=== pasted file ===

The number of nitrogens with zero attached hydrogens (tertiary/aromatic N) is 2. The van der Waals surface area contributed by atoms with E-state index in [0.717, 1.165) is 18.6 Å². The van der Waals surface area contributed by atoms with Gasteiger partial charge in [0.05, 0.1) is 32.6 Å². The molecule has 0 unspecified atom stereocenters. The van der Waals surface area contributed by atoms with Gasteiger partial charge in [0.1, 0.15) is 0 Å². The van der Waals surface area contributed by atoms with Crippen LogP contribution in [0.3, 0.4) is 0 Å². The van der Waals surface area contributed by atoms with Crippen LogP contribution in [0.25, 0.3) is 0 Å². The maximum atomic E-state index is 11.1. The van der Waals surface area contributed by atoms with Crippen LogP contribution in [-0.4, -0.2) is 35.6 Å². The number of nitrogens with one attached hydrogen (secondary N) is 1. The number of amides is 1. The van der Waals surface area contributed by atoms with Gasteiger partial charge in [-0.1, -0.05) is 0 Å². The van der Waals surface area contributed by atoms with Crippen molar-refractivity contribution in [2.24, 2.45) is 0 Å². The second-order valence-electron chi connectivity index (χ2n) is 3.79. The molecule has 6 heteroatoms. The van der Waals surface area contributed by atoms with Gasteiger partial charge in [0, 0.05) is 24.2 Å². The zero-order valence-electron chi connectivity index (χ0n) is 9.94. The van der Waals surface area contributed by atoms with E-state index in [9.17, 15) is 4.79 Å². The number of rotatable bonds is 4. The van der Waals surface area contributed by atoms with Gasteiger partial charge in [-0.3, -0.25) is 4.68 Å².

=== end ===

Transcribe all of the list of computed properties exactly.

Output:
The number of nitrogens with zero attached hydrogens (tertiary/aromatic N) is 2. The van der Waals surface area contributed by atoms with E-state index in [0.717, 1.165) is 18.6 Å². The van der Waals surface area contributed by atoms with Gasteiger partial charge in [0.05, 0.1) is 32.6 Å². The molecule has 0 unspecified atom stereocenters. The van der Waals surface area contributed by atoms with Gasteiger partial charge in [0.1, 0.15) is 0 Å². The van der Waals surface area contributed by atoms with Crippen LogP contribution in [0.3, 0.4) is 0 Å². The van der Waals surface area contributed by atoms with Crippen LogP contribution in [0.25, 0.3) is 0 Å². The maximum atomic E-state index is 11.1. The van der Waals surface area contributed by atoms with Crippen LogP contribution in [-0.4, -0.2) is 35.6 Å². The number of nitrogens with one attached hydrogen (secondary N) is 1. The number of amides is 1. The van der Waals surface area contributed by atoms with Gasteiger partial charge in [-0.1, -0.05) is 0 Å². The van der Waals surface area contributed by atoms with Crippen molar-refractivity contribution in [2.24, 2.45) is 0 Å². The second-order valence-electron chi connectivity index (χ2n) is 3.79. The molecule has 6 heteroatoms. The van der Waals surface area contributed by atoms with Gasteiger partial charge in [0, 0.05) is 24.2 Å². The zero-order valence-electron chi connectivity index (χ0n) is 9.94. The van der Waals surface area contributed by atoms with E-state index in [9.17, 15) is 4.79 Å². The number of rotatable bonds is 4. The van der Waals surface area contributed by atoms with Gasteiger partial charge in [-0.3, -0.25) is 4.68 Å².